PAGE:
Contribute to this record
James Winstanley, one of 170 convicts transported on the Malabar, 14 June 1819
Name, Aliases & Gender
Birth, Occupation & Death
|Date of Birth:
||12th March, 1804
|Date of Death:
||13th September, 1882
life span was 54 years*
* Median life span based on contributions
Conviction & Transportation
Sentenced to 14 years
||Australian Joint Copying Project. Microfilm Roll 88, Class and Piece Number HO11/3, Page Number 185 (94)
||This record is one of the entries in the British convict transportation registers 1787-1867 database compiled by State Library of Queensland from British Home Office (HO) records which are available on microfilm as part of the Australian Joint Copying Project.
Did you find the person you were looking for?
If James Winstanley was the person you were looking for, you may be able to discover more about them by looking at our resources page.
If you have more hunting to do, try a new search or browse the convict records.
Lyn Greacen on 5th June, 2019 wrote:
1819 - Upon his arrival in the colony James was assigned to one of the carpenter gangs engaged in Governor Macquarie’s extensive building program. 1824 - At the age of 20 years, James Winstanley volunteered his services, with the hope of gaining his ticket-of-leave, to help establish a penal settlement at Moreton Bay. Along with 29 other assigned convicts James sailed from Sydney on the Government brig Amity on the 1st September 1824 arriving at Red Cliff Point on 14th September 1824. During this period he was engaged in felling timber, cross-cut sawing and shingle splitting. 1826 - On the 9th October 1826 James returned to Sydney aboard the ‘Commandant’, arriving on the 19th October, with a letter from Captain Logan saying that ‘services no longer required’, hoping to be rewarded with a ticket-of-leave for his voluntary service. 1828 - At the age of 24, the 1828 census of N.S.W., reveals that James was still a Government Servant and was assigned to Colonel Stewart at Bathurst, N.S.W., as a sawyer.
1828 - James received his Ticket-of-Leave No.28/367 dated 18th August 1828. On the 21st June 1833 James made application to marry Priscilla Woodford. James and Priscilla were married on the 29th July 1833 by Rev. John Espy Keane, ‘in the place of worship, by banns, with consent of the Government’, at Bathurst. Entry No.269 Vol.No.17.
1833 - On the 9th November 1833 James received his Certificate of Freedom No.33/1273. Between the years 1834 - 1850 the couple’s first six children were born and baptised in the Surry Hills and Woolloomooloo suburbs of Sydney. The Government Gazette dated 16 November 1842 made reference to “the insolvent Estate of James Winstanley, of Woolloomooloo, Carpenter”. Birth, death and marriage records reveal that the family were residing at Dundee, Glen Elgin and Rocky River on the New England Tablelands. The embryo township of Glen Innes was established in the early 1850s and the first land sales took place in June 1855. The Winstanley family were amongst the earliest settlers in Glen Innes. They purchased land at the earliest land sales and through hard work and endeavour they appeared to have prospered. 1867-68 - The National Directory reveals that in 1867-8 James was listed as a Bailiff, Glen Innes.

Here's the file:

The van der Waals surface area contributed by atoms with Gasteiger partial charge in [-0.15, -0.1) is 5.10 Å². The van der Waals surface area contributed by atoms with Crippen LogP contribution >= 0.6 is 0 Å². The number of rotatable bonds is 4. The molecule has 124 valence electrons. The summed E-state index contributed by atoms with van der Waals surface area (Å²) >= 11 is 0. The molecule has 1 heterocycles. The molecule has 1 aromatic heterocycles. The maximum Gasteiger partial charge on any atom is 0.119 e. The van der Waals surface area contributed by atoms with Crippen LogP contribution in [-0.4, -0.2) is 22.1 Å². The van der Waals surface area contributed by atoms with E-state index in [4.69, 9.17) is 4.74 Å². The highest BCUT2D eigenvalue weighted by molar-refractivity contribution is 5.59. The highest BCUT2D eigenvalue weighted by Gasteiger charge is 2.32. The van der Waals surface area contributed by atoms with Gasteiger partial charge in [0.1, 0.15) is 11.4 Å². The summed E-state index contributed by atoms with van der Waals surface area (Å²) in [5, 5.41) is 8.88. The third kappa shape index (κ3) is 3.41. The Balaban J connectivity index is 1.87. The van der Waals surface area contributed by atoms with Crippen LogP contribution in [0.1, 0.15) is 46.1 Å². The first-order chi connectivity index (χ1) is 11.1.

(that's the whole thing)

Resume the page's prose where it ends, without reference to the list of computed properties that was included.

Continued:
1868-69 - James renewed his auctioneer’s licence in 1868 and in 1869 he received a timber licence which he still held in 1876. James and his son John erected the wood work of the original section of Holy Trinity Church. The stone Church of England church was consecrated in 1868. The church has been extended over the years but the beautiful timber ceiling in the original section can still be seen, a fitting tribute to the quality workmanship of the Winstanley father and son. 1869-71 - The Glen Innes Electoral Rolls for 1869-1871 list James as a freehold land owner.
1871-71 - Again the Government Gazette reveals that James held an auctioneer’s licence in 1871-2 and an additional licence in 1874-5.
1872 - Greville’s Post Office Directory - 1872
Winstanley, J.B., Balliff & Butcher, Grey Street, Glen Innes, NSW. 1875 - The Glen Innes Examiner dated 18 August 1875 made known that James had tendered a quote for 230 pounds (£230) to build the race course grandstand. Surviving personal letters, handwritten by James between November 1877 to June 1878 to his daughter Henrietta on behalf of himself and Priscilla, make interesting reading and add a personal dimension to the family story. They show him to be a caring parent; interested in the activities of various family members; and concerned about news from England pertaining to property in London that he believed he was entitled to inherit. These letters were signed J. B. & P. Winstanley. 1882 - James died at his home in Guy Street, Glen Innes, on 13th September 1882, and was buried on 15th September 1882 in the Church of England portion, Section D, Grave No.310, of the Glen Innes cemetery.
Death Registration No. 1882/8184 Entry No.815
Occupation recorded as Carpenter on Death Certificate.
Convict Changes History
Lyn Greacen on 5th June, 2019 made the following changes:
date of birth: 12th March, 1804 (prev. 0000), date of death: 13th September, 1882 (prev. 0000), gender: m, occupation, crime